"A crucial process is 'orikaeshi tanren,'" he said. This involves forging stacked pieces of tamahagane into a bar that is repeatedly stretched through hammering and folded over onto itself. The steel is heated to the highest temperature possible while making sure it doesn't melt completely, and the impurities are beat out with a hammer."
At the workshop, 31-year-old trainee Kei Tsujimura, demonstrated this task of forging. He swung down a hammer using his whole body as Yoshihara held the burning steel in place with a metal implement. This task, which took over 30 seconds each, was repeated six times while we were present, and continued even after we left. In some cases, the steel cracked and the pair had to discard it and start over again with a new piece. This showed that the forging process alone demands not only great skill but also patience.
Yoshihara said that a sword that takes the shape of a katana can actually be created by "cheating" without following the proper traditional method of "orikaeshi tanren." However, he warned that in this case, impurities remain and the katana blade will not have a good cutting edge.
While katana are not used today as weapons, Yoshihara emphasizes, "Katanas are works of art, but they are not simply works of art." He elaborated: "It's not a real katana if it can't cut well."
Indeed, when removed from its sheath, what had once been an object blending in with other furniture, turned into a gleaming sword that was at once beautiful and chilling. As Yoshihara grasped the hilt, I became sharply aware that the object before me had the ability to slash and cut. Its presence even dictated our positions in the room, as the four of us scampered around the swordsmith to avoid getting too close to the cutting edge.
"The significant elements of a katana is its beauty and the iron's quality, which is something we create with our own hands," Yoshihara remarked after applying oil to the sword before carefully storing it away.
(By Chinami Takeichi, The Mainichi Staff Writer)
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SWORD MAKING PROCESS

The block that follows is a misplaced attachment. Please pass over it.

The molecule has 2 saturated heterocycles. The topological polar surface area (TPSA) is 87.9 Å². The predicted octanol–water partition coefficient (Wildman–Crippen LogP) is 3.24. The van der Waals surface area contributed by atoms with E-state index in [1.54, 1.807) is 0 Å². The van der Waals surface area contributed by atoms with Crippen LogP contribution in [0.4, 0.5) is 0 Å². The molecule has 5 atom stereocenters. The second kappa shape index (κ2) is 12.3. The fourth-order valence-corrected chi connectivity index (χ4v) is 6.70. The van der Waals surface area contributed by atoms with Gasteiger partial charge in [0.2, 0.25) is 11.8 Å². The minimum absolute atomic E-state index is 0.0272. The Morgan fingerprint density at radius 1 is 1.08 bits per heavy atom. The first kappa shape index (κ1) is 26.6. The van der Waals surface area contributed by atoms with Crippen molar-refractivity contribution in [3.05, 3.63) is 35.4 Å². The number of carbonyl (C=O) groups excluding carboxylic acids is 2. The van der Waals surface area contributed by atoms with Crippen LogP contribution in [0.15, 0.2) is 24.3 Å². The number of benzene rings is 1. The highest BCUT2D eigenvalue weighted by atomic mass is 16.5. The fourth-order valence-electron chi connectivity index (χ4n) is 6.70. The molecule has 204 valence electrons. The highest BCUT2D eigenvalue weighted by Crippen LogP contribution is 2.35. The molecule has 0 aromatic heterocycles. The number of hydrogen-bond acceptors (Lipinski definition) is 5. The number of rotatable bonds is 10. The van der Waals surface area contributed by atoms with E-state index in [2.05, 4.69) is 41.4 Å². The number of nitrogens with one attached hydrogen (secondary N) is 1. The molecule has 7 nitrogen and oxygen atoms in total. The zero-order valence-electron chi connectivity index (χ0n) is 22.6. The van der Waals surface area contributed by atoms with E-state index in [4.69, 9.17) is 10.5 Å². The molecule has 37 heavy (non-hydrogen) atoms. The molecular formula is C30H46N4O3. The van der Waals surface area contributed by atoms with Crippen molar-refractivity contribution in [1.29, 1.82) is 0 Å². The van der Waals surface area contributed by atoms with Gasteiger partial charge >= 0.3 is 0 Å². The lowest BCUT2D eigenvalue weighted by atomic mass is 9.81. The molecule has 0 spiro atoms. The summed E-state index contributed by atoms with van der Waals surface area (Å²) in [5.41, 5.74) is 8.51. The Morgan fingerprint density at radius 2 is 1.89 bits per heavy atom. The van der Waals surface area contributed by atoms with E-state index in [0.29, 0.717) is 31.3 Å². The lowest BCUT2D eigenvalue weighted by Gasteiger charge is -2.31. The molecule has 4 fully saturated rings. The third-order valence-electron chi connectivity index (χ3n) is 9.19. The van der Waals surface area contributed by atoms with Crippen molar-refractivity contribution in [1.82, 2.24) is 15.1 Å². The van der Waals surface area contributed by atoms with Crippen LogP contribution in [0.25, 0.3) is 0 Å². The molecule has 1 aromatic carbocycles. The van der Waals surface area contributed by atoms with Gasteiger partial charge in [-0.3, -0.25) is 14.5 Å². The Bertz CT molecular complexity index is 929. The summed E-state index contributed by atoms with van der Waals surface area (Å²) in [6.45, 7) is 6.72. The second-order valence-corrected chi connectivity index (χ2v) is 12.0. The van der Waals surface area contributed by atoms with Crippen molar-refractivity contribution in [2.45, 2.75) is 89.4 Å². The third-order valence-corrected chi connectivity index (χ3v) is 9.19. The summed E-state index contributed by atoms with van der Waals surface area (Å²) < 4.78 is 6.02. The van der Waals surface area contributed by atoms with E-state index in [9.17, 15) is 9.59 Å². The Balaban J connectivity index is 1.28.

"Tamahagane" steel used for Japanese swords is created through a traditional Japanese method in a smelter called a "tatara," using satetsu, an iron ore that is found in sand form, and charcoal. Tamahagane production has been passed down in the Shimane Prefecture town of Okuizumo in west Japan for around 1,400 years.
"Tamahagane" steel is placed inside a "hodo" furnace, heated until it turns bright red, and is hammered. By repeating the process of making such adjustments and shaping the iron, impurities are removed.
-- Making the "heshitetsu"
The tamahagane is hammered out into thin flat pieces.
The flattened tamahagane pieces are struck and broken into smaller pieces. Their firmness is discerned based on the way they break, and the pieces are categorized accordingly. Soft material is used for the inner steel core of the sword, while hard material is selected for the blade. This process of using soft and hard material in different areas gives rise to katana's quality of cutting well while also not breaking or chipping easily.
The swordsmith stacks the classified pieces of tamahagane while considering the desired properties for the type of steel they need, and forges them into a clump.
The stacked pieces of tamahagane are forged into a billet that is repeatedly drawn out and folded over onto itself.
Soft tamahagane are shaped into the "shingane" inner steel core of the sword, while hard material is used for the "kawagane" which wraps around the "shingane" and becomes the blade. The U-shaped "kawagane" steel is clipped on the "shingane" steel, and the two parts are joined together as the inner core and welded into the outer layer through continuous forging.
-- Forming the final shape of the sword ("Sunobe" and "Hizukuri")
After the hard and soft steel are combined, the iron bar is around 20 centimeters long. This is stretched out thinly and hammered into the shape of a sword.
-- Arashiage (rough finishing)
The blade's surface is made smooth, and twisted areas are straightened.
-- Tsuchioki (Applying clay)
Clay slurry, which is a mixture of whetstone and charcoal particles, clay and other material, is applied to the body of the sword. A thin layer is applied on the blade's edge, while the "mune," or the back side of the blade, receives a thicker coating. It is work that requires great mastery and sharp intuition, and this process largely influences factors including the cutting edge and the beauty of the "hamon" patterns of hardened steel along the blade's edge -- all of which determine the quality of a katana.